QC Chamber, Doris and Victor Day Foundation, Putnam team up to raise Census-awareness

DAVENPORT, Iowa (June 18, 2019) — The 2020 Census kicks off in just one year, and local hospitals, nonprofits, and government agencies that bring our federal tax-dollars back to the community are counting on the people of the Quad Cities — literally.

Regional and community leaders will make a bipartisan case for the need for accurate and complete figures about our community during the We All Are Connected: Quad Cities Census News Conference, 2PM, Friday, June 21, at the Putnam. This free event is open to the public.

Scheduled speakers include Iowa state Senator Chris Cournoyer, who will share remarks on behalf of US Sen Joni Ernst; US Census Bureau Regional Director Marilyn Sanders; American Anthropological Association Executive Director Ed Liebow; Q2030 Director Greg Aguilar; and Putnam CEO/President Kim Findlay.

The 2020 Census will determine how more than $800 billion in federal funding is allocated each year, and this event, presented by the Quad Cities Chamber of Commerce and Q2030, The Doris and Victor Day Foundation, and the Putnam, aims to raise awareness.

According to president and CEO at Quad Cities Chamber of Commerce Paul Rumler, “We want to ensure an accurate count for many reasons, including ensuring our region has appropriate representation and services based on the Census results. A region’s population and available workforce are key drivers for economic development as decision makers consider where to invest resources.”

“The census is critical to figuring out what our community needs to be healthier, safer and more successful,” according to Jennifer Vondracek, program officer at the Doris and Victor Day Foundation. “We have to make sure everyone is counted, and we have to start preparing now.”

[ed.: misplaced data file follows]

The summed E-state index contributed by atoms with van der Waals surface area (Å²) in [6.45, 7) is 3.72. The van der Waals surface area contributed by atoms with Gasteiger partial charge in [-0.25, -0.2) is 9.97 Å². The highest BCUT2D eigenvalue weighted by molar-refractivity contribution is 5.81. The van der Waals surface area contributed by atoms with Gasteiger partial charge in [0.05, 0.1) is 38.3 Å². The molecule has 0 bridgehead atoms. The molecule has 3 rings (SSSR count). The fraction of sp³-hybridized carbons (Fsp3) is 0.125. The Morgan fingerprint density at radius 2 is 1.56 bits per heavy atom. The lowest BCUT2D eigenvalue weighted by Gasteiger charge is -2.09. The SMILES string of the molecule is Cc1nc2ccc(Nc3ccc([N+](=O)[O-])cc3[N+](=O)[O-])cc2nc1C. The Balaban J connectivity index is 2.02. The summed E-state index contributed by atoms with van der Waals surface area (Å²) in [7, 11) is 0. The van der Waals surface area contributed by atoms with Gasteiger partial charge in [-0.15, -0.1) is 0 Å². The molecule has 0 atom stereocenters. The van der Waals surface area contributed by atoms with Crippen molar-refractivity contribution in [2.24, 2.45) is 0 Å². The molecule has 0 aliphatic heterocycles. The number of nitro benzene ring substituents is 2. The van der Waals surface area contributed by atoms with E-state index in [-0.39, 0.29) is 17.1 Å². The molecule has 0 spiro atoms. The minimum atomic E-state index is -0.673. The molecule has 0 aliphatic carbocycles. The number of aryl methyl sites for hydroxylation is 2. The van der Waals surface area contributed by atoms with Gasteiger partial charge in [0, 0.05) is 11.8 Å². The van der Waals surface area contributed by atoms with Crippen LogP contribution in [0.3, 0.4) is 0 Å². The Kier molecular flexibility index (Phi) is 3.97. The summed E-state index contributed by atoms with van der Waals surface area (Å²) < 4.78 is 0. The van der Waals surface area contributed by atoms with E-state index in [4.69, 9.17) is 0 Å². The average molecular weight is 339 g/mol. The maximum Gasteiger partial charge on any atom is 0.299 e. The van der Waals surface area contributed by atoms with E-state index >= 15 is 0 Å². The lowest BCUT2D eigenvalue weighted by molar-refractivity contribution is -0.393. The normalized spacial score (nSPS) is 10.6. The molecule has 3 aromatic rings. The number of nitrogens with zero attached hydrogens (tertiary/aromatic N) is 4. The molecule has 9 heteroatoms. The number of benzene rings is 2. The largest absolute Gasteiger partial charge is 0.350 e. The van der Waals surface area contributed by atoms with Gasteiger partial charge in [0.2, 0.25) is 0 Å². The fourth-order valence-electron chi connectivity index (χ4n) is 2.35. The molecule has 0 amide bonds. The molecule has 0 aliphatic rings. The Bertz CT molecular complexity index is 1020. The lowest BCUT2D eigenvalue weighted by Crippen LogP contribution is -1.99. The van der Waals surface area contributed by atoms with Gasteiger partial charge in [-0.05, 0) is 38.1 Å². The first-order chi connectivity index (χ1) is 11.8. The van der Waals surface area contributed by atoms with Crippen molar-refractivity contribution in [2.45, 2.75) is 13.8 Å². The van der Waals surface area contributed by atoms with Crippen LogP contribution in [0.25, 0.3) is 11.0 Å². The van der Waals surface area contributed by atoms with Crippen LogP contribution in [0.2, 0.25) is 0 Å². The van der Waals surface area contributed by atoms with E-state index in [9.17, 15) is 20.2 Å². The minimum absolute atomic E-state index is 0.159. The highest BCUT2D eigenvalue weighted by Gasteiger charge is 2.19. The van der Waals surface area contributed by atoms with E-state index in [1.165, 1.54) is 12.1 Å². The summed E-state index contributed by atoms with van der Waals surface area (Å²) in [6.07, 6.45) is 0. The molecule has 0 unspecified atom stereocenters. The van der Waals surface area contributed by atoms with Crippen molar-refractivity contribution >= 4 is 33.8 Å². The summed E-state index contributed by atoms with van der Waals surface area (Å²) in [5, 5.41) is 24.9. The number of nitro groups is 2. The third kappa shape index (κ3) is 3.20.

RECENT FIGURES FEATURED AT THE PUTNAM

The event will be held from within the Putnam’s traveling exhibit, “RACE: Are We So Different?” — which examines the science and history of human variation. The exhibit features a section dedicated to the history of the census and its classification of race.

The award-winning exhibit’s run at the museum has been extended by popular demand through June 23, and is included with museum admission. More information can be found at www.putnam.org/race.

UNDERSTANG THE CENSUS

Rooted in the US Constitution, the census helps decide how the country’s 435 representatives are divided among the population.

According to the US Census Bureau’s website, census.gov, federal funds, grants and support to states, counties and communities are based on population totals and breakdowns by demographics collected by the once-every-decade study.

“Your community benefits the most when the census counts everyone,” the website says. “When you respond to the census, you help your community gets its fair share of the more than $675 billion per year in federal funds spent on schools, hospitals, roads, public works and other vital programs.”

 

About the Putnam

The Putnam has been inspiring ideas, dialogue, and interaction among people of all ages for 150 years. And today, we’re better than ever with hands-on fun for the whole family. Launch rockets or interact with a robot in the Science Center, “touch the untouchable” in the Augmented Reality Experience, visit our famous mummies in Unearthing Ancient Egypt, climb into a tree house in Black Earth | Big River or go back in time to see our region’s history in River, Prairie and People. Also experience internationally-recognized traveling exhibits or take in a movie in the GIANT Screen Theater with a screen towering six-stories tall. Our welcoming team is dedicated to helping you discover and explore in a friendly and engaging place.

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